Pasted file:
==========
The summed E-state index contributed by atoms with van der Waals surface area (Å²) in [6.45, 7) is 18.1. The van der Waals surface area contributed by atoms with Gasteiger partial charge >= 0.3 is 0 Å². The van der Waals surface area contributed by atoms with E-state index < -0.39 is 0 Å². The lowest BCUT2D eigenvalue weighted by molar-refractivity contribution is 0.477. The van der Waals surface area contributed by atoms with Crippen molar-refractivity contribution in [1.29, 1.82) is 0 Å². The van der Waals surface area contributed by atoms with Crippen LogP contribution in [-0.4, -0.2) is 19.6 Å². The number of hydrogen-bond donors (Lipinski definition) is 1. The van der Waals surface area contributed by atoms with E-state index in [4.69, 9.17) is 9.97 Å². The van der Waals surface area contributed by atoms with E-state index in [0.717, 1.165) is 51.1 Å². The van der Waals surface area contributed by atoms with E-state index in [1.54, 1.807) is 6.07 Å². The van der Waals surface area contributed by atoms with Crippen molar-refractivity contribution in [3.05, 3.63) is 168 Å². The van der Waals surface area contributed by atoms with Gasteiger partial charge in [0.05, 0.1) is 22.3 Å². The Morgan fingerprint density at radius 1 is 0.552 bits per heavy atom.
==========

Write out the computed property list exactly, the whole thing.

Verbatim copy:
The summed E-state index contributed by atoms with van der Waals surface area (Å²) in [6.45, 7) is 18.1. The van der Waals surface area contributed by atoms with Gasteiger partial charge >= 0.3 is 0 Å². The van der Waals surface area contributed by atoms with E-state index < -0.39 is 0 Å². The lowest BCUT2D eigenvalue weighted by molar-refractivity contribution is 0.477. The van der Waals surface area contributed by atoms with Crippen molar-refractivity contribution in [1.29, 1.82) is 0 Å². The van der Waals surface area contributed by atoms with Crippen LogP contribution in [-0.4, -0.2) is 19.6 Å². The number of hydrogen-bond donors (Lipinski definition) is 1. The van der Waals surface area contributed by atoms with E-state index in [4.69, 9.17) is 9.97 Å². The van der Waals surface area contributed by atoms with E-state index in [0.717, 1.165) is 51.1 Å². The van der Waals surface area contributed by atoms with E-state index in [1.54, 1.807) is 6.07 Å². The van der Waals surface area contributed by atoms with Crippen molar-refractivity contribution in [3.05, 3.63) is 168 Å². The van der Waals surface area contributed by atoms with Gasteiger partial charge in [0.05, 0.1) is 22.3 Å². The Morgan fingerprint density at radius 1 is 0.552 bits per heavy atom.